Brief notes on Anatomy of leaf


Leaf is the principal appendage or lateral organ of the plant. Leaf, both morphologically and anatomically, is the most variable plant organ. The fo­liage leaves are normal leaves, which are more in number and are concerned with photosynthesis, gaseous exchange and transpiration. Their internal struc­ture and tissue arrangement exhibit a great deal of variation.

On the basis of anatomical features, foliage leaves can be differentiated into two major types dorsiventral leaf and isobilateral leaf.

Dorsiventral leaves are bifacial leaves having an upper surface (also .called ventral surface or adaxial side) facing towards sky sun and a lower surface (also called dorsal side or abaxial side) facing towards ground. Upper surface is more illumi­nated than the lower surface. Isobilateral leaves are not distin­guished into such upper and lower sur­face. Both the surfaces are almost equally illuminated due to their orien­tation.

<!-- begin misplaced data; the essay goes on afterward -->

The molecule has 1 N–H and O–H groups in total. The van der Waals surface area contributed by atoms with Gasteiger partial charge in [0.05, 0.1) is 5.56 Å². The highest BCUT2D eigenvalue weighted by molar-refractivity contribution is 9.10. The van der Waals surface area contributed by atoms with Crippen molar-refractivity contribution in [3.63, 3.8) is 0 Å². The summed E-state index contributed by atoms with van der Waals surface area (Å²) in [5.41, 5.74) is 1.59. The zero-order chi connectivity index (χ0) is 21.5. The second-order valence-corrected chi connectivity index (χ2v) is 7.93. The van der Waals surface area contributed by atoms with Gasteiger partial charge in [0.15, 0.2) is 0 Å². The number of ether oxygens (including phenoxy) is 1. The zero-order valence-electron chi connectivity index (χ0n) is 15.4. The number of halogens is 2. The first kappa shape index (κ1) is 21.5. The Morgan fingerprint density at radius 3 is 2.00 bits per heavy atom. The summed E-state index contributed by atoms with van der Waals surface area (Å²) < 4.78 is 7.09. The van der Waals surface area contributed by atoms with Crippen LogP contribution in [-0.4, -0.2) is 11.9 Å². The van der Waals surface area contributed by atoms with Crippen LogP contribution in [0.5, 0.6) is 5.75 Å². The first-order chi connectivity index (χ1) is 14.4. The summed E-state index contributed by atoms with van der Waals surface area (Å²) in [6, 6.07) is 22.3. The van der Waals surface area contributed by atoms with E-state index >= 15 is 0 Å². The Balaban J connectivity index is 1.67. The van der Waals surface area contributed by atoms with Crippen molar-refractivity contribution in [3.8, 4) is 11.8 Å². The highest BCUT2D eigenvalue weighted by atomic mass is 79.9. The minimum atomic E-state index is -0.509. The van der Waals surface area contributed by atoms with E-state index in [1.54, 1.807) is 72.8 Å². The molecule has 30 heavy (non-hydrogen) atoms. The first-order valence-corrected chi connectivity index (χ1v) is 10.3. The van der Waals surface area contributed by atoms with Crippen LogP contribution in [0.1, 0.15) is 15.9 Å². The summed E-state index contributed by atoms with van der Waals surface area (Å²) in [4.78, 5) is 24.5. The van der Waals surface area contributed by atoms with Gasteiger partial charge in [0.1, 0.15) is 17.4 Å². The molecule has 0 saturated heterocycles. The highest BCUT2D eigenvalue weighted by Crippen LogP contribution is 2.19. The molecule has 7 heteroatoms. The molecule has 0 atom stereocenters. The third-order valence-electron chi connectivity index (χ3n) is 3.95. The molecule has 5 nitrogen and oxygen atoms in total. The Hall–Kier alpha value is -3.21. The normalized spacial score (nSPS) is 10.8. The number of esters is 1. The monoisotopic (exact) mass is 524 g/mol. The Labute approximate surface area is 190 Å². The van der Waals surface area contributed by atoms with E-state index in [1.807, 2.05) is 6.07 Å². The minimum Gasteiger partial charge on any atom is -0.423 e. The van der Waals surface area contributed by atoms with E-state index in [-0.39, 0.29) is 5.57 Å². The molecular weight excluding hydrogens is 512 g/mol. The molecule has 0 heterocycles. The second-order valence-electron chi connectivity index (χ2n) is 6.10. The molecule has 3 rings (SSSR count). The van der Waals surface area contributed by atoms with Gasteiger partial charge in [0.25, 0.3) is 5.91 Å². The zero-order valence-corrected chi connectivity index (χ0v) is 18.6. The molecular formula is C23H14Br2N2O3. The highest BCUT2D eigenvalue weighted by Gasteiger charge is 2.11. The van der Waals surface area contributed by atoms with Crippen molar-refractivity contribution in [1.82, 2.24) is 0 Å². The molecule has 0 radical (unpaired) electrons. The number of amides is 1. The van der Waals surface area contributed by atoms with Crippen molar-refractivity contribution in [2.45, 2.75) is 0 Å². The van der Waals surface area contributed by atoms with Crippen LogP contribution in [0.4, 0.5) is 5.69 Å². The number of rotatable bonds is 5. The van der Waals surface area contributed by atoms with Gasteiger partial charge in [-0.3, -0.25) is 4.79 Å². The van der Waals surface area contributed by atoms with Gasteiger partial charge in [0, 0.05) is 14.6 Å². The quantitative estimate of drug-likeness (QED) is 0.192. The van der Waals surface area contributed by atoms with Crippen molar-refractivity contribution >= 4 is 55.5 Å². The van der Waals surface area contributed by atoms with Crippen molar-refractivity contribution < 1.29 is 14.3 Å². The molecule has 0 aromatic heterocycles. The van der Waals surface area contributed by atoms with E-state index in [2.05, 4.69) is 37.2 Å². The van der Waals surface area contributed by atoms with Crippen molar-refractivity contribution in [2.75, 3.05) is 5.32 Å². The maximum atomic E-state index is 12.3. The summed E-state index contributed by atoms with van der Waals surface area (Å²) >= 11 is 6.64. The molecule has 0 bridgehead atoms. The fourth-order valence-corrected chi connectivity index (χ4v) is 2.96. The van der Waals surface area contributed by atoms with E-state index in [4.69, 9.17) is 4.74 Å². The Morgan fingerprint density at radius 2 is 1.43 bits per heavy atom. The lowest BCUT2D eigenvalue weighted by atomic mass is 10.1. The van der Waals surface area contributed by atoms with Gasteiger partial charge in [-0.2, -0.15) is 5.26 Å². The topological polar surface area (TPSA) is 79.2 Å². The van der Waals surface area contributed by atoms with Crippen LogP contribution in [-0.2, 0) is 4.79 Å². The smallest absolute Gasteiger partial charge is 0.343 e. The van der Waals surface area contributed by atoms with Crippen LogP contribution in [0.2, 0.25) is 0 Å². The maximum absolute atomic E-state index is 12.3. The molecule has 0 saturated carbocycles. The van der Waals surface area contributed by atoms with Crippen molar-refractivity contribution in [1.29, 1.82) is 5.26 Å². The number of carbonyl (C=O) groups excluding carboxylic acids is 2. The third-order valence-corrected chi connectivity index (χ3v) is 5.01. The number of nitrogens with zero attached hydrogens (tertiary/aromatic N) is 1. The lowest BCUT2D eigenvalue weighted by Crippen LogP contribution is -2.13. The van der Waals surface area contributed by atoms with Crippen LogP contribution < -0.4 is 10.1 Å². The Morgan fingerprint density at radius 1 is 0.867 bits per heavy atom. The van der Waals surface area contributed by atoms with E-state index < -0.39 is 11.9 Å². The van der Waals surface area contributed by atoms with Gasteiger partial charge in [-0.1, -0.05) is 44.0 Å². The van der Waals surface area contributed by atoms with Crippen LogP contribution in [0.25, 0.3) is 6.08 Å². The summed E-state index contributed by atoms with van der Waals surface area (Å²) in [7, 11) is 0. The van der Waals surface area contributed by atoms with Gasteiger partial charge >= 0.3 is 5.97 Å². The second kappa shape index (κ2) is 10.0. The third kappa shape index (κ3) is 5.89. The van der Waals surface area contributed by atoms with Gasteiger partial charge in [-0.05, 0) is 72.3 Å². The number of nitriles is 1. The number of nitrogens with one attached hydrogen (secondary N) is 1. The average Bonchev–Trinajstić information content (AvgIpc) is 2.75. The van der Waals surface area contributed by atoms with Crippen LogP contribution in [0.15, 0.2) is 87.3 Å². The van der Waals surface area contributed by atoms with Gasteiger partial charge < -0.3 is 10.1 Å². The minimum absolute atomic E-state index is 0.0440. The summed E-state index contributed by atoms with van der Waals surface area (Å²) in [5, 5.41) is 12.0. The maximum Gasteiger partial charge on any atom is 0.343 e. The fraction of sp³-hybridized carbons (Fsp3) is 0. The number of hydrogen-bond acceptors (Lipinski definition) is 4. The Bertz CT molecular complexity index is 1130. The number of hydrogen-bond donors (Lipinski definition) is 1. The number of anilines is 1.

Leaves, like other organs, are ana­tomically composed of three tissue systems-dermal tissue system, ground tissue system and vascular tissues system. The ground tissue in leaf is called the mesophyll. Mesophyll cells are of two types: palisade parenchyma and spongy parenchyma. Vascular tissue system includes the vascular bun­dles, which are mostly collateral and closed.

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